Geneviève Létourneau> I loved working on the iconic dynamite explosions. In the old cartoons, those explosions contributed a lot to that slapstick humour that I remember and love so much. Like Laura, I also loved doing effects in the Mad Max sequence. Road Runner and Coyote are two of my favourite characters!
Alain Seguin> It’s a hazy memory to be honest, but a good one. I remember leaping into my career in animation at the time, and the Monstars struck me as premium animation to be studied. It's funny how, when you're working in animation, any good piece of acting or action in an animation film feels worth dissecting at length!
Geneviève Létourneau> I was young when the first movie came out, and so I have fond memories of it. It was the first film I saw - even before Roger Rabbit - that showed how cool it can be to have cartoons walking and talking alongside real people. That made quite an impression on me.
Alain Seguin> It has reinforced it. Warner Brothers is gutsy to stick to characters that have been around nearly a full century, which engenders admiration in me. Not only that, but that the new movie is so self-aware about this is hilarious. Hey, I see Looney Tunes lasting till the next century, maybe more! At least until Marvin finally eradicates all life on Earth.
Laura Montero> I think I am more aware about the evolution of these characters through time, and how their features and animation have changed depending on the era and the animator, whether that be Chuck Jones, Tex Avery, or Friz Freleng to name three examples.
Todd Shaffer> The sequences we worked on were a lot of fun, and there is a lot of great Looney Tunes entertainment value in them. I think I can say with confidence that some of the animation in this film is the best, and most polished, that’s ever been done with these characters. We have a generation of animators today who are as good as the greatest animators in history, and in some cases, better. It was a joy to see these characters in their hands.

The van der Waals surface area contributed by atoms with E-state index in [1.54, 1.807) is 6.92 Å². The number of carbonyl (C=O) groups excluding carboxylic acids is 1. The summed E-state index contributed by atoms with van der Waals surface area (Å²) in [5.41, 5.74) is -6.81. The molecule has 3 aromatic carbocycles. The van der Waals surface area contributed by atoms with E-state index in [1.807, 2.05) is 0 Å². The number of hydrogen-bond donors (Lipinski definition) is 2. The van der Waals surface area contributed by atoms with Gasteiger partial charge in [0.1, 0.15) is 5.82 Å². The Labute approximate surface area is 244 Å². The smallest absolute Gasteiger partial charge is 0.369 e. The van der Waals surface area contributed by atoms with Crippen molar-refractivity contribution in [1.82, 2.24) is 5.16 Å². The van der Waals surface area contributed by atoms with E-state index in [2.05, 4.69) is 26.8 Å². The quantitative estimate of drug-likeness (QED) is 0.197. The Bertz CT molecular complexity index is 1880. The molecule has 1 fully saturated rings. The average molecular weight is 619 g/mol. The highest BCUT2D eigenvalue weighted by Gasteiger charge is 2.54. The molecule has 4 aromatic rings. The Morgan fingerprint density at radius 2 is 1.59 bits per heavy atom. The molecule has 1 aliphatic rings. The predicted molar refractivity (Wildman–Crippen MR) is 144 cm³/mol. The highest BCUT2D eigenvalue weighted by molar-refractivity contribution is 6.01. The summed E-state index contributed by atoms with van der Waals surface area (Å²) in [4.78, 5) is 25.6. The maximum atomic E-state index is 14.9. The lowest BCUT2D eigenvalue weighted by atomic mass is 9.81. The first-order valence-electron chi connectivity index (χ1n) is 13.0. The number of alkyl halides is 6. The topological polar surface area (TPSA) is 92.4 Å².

Howard Huxham> I think animation in general has all of these qualities and, yes, getting a dose of some nostalgic characters in a huge blockbuster movie, with all the fun and silliness of Space Jam, is like giving your soul a bowl of hot soup at the end of a long winter’s day.
Alain Seguin> Definitely. People need a break, and to go back to movie theaters. Is there a better movie to get everyone out again, seeing that there's a light at the end of the tunnel? Give me wacky, funny, crazy animation over sappy dramas anytime, especially these days!
Geneviève Létourneau> Strangely, being so focused on the production of this film made the isolation and the pandemic a bit more bearable. Having a project and being needed by a team is a great way to pass through tough times. Hopefully, the energy and passion that went through the making of this film will shine through to those watching it.
Laura Montero> Remote working was - and is still - a challenge. From a technical standpoint it was time-consuming and painstaking to put into place, but our amazing IT department did a fantastic job in a very short amount of time. From a production point of view, communication was the biggest challenge. With a team of 150 artists around the world, making sure everything was ticking over without being all in the same room was hard. I am very grateful for the hard work the team did, taking into consideration the extremely challenging situation.
Alain Seguin> It's the technical stuff for animation studios that could weigh heavily, with computers being shifted around, drawing tablets being adjusted on kitchen tables, that sort of thing. And losing the studio environment was also a shame. There's something about being able to walk to another animator's station and exchanging ideas about a particular scene that adds collaboration to a movie. Still, Tonic was spectacular at keeping us integrated and feeling like we were part of a crew.
Howard Huxham> The size of the crew needed to make this movie, under these circumstances, is likely far bigger than anyone might expect.
Alain Seguin> With traditional animation only just on the rise again, it was a little tough finding the right talent to help on such a high quality project, and so our recruiting tendrils had to reach far to find anyone experienced and well-versed in the style. I would say more than half of our animators were from Europe and beyond, making this a truly global effort!
Geneviève Létourneau> Everything about this film was created remotely. All the live-action footage was filmed before the animation crew ever touched a frame. We would have almost daily live reviews with the Warner Brothers animation team, which is not super common in a remote setting.view more - Behind the WorkTONIC DNA, Fri, 23 Jul 2021 14:54:00 GMT